Each fall, the initiative’s Wellness Leadership Program works with 25 Asian American young adults, helping them learn how to lead conversations to foster mental wellness within their communities. They work with community elders and help them find ways to share their wisdom. Often, participants start by having tough conversations with their own parents. The goal: affirm their life experiences while also encouraging them to consider new coping mechanisms.

“We now talk about intergenerational trauma because we realized that immigration itself could it],” Castillo said. “A lot of Asians come from war and colonization, and those kinds of [traumas] get passed down to the next generation in parenting skills and the way we communicate with each other.”

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Mars Macmurchy

Working to heal the racial divide and meet people where they are

CIFWI also co-organized what’s been called Philly’s largest Black and Asian solidarity event in April of this year.

It was both a specific response to the November 2021 SEPTA attack against four Asian American teenagers, and in recognition that racial tensions between Black and Asian communities were exacerbated by the pandemic overall.

“When these things happen, it’s re-traumatizing and very triggering … so we started organizing around Black and Asian solidarity.” Castillo said.

Castillo said Black activism inspires and informa a lot of her work at CIFWI. “The Black community just has such a rich history of organizing around liberation and advocating for civil rights. Asian Americans really have so much to learn from the Black community.”

CIFWI offers racial healing circles as part of the Asian American Racial Healing & Mindful Transformation (AARHMT), an initiative created after the 2021 Atlanta spa shootings to create space for Asian American millennials to heal from racial trauma. In this program, participants meet biweekly to release their thoughts about racism while also exploring harm mitigation strategies through discussions with community-based experts. The program is in talks for renewal for this summer.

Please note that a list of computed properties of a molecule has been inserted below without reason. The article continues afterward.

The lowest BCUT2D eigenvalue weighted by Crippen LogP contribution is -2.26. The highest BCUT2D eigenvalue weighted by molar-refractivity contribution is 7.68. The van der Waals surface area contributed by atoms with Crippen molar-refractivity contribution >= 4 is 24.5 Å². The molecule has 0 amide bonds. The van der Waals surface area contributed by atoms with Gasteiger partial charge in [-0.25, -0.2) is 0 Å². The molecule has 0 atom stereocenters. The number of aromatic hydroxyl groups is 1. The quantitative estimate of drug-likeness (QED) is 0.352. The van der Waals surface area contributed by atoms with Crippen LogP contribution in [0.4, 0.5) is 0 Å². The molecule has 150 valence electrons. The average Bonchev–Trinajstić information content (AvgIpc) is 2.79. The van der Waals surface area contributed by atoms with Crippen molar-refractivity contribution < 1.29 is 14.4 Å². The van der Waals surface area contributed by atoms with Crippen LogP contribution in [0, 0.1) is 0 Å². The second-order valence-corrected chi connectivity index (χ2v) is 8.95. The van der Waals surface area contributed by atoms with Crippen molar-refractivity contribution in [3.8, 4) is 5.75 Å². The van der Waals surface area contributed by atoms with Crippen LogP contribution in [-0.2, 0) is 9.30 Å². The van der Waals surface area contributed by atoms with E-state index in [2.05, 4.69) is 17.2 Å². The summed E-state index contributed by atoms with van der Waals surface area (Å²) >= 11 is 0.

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Mars Macmurchy

CIFWI also works to meet elders where they are.

“Mental wellness lies in the community — not in specific individuals,” Castillo said, explaining that the organization connects people to tai chi, yoga, and identity-affirming food distribution. “So we’re trying to change the community to improve mental health.”

Next up for CIFWI: Distributing “Feeling Asian American,” a documentary that explores the journeys of five individuals navigating their identity and their experiences with race during the pandemic, to the general public. The grant-funded film — first premiered in May — will set the backdrop for a new cohort of Wellness Leadership Program participants and more programming around Black and Asian solidarity.

“The Asian American community often is not ready to talk about our trauma in a way that’s not finger-pointing,” Castillo said. “We’re more focused on creating a positive, alternative narrative … Because when we have more joy, we have better mental health.”

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Ellen Min and Sten Hartman